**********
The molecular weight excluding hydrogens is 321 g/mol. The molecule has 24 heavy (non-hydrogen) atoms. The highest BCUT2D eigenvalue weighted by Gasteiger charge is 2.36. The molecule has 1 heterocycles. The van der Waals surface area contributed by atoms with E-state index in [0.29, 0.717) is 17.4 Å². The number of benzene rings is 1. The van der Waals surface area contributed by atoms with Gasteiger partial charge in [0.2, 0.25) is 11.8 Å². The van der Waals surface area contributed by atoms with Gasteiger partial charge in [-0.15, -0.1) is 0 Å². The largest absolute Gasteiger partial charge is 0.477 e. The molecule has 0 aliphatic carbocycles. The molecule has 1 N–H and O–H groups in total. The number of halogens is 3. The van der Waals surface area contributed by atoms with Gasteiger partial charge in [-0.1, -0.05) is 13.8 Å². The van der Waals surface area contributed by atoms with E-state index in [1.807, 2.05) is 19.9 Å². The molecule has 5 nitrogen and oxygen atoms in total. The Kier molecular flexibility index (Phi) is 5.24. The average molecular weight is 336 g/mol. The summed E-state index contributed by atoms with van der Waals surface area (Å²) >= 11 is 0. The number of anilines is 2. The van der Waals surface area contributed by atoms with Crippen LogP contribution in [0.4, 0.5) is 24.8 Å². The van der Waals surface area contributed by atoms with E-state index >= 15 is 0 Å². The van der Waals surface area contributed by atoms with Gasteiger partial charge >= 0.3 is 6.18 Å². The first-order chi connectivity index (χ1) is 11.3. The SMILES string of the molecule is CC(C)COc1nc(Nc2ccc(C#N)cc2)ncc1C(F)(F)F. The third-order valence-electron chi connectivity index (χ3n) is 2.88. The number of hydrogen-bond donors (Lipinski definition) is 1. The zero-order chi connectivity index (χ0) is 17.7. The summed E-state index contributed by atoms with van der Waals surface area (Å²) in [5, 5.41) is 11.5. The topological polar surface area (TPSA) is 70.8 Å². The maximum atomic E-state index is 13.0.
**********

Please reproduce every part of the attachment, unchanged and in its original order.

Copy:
The molecular weight excluding hydrogens is 321 g/mol. The molecule has 24 heavy (non-hydrogen) atoms. The highest BCUT2D eigenvalue weighted by Gasteiger charge is 2.36. The molecule has 1 heterocycles. The van der Waals surface area contributed by atoms with E-state index in [0.29, 0.717) is 17.4 Å². The number of benzene rings is 1. The van der Waals surface area contributed by atoms with Gasteiger partial charge in [0.2, 0.25) is 11.8 Å². The van der Waals surface area contributed by atoms with Gasteiger partial charge in [-0.15, -0.1) is 0 Å². The largest absolute Gasteiger partial charge is 0.477 e. The molecule has 0 aliphatic carbocycles. The molecule has 1 N–H and O–H groups in total. The number of halogens is 3. The van der Waals surface area contributed by atoms with Gasteiger partial charge in [-0.1, -0.05) is 13.8 Å². The van der Waals surface area contributed by atoms with E-state index in [1.807, 2.05) is 19.9 Å². The molecule has 5 nitrogen and oxygen atoms in total. The Kier molecular flexibility index (Phi) is 5.24. The average molecular weight is 336 g/mol. The summed E-state index contributed by atoms with van der Waals surface area (Å²) >= 11 is 0. The number of anilines is 2. The van der Waals surface area contributed by atoms with Crippen LogP contribution in [0.4, 0.5) is 24.8 Å². The van der Waals surface area contributed by atoms with E-state index >= 15 is 0 Å². The van der Waals surface area contributed by atoms with Gasteiger partial charge >= 0.3 is 6.18 Å². The first-order chi connectivity index (χ1) is 11.3. The SMILES string of the molecule is CC(C)COc1nc(Nc2ccc(C#N)cc2)ncc1C(F)(F)F. The third-order valence-electron chi connectivity index (χ3n) is 2.88. The number of hydrogen-bond donors (Lipinski definition) is 1. The zero-order chi connectivity index (χ0) is 17.7. The summed E-state index contributed by atoms with van der Waals surface area (Å²) in [5, 5.41) is 11.5. The topological polar surface area (TPSA) is 70.8 Å². The maximum atomic E-state index is 13.0.